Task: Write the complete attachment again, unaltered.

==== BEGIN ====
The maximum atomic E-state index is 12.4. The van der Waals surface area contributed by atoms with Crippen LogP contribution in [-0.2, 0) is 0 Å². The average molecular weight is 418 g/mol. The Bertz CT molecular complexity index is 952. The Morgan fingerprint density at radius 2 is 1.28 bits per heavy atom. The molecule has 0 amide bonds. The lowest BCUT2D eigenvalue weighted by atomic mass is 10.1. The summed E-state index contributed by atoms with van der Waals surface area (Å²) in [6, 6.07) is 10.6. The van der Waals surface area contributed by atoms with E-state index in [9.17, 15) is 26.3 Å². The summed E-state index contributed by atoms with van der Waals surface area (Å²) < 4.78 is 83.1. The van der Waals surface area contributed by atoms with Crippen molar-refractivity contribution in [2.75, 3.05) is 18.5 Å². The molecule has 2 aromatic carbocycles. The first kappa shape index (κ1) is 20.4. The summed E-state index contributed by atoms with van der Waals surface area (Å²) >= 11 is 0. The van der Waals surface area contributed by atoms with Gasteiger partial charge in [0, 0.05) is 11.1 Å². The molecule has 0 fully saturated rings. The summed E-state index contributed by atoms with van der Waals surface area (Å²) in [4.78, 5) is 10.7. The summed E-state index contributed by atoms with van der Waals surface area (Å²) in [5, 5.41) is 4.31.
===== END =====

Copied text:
The maximum atomic E-state index is 12.4. The van der Waals surface area contributed by atoms with Crippen LogP contribution in [-0.2, 0) is 0 Å². The average molecular weight is 418 g/mol. The Bertz CT molecular complexity index is 952. The Morgan fingerprint density at radius 2 is 1.28 bits per heavy atom. The molecule has 0 amide bonds. The lowest BCUT2D eigenvalue weighted by atomic mass is 10.1. The summed E-state index contributed by atoms with van der Waals surface area (Å²) in [6, 6.07) is 10.6. The van der Waals surface area contributed by atoms with E-state index in [9.17, 15) is 26.3 Å². The summed E-state index contributed by atoms with van der Waals surface area (Å²) < 4.78 is 83.1. The van der Waals surface area contributed by atoms with Crippen molar-refractivity contribution in [2.75, 3.05) is 18.5 Å². The molecule has 2 aromatic carbocycles. The first kappa shape index (κ1) is 20.4. The summed E-state index contributed by atoms with van der Waals surface area (Å²) >= 11 is 0. The van der Waals surface area contributed by atoms with Gasteiger partial charge in [0, 0.05) is 11.1 Å². The molecule has 0 fully saturated rings. The summed E-state index contributed by atoms with van der Waals surface area (Å²) in [4.78, 5) is 10.7. The summed E-state index contributed by atoms with van der Waals surface area (Å²) in [5, 5.41) is 4.31.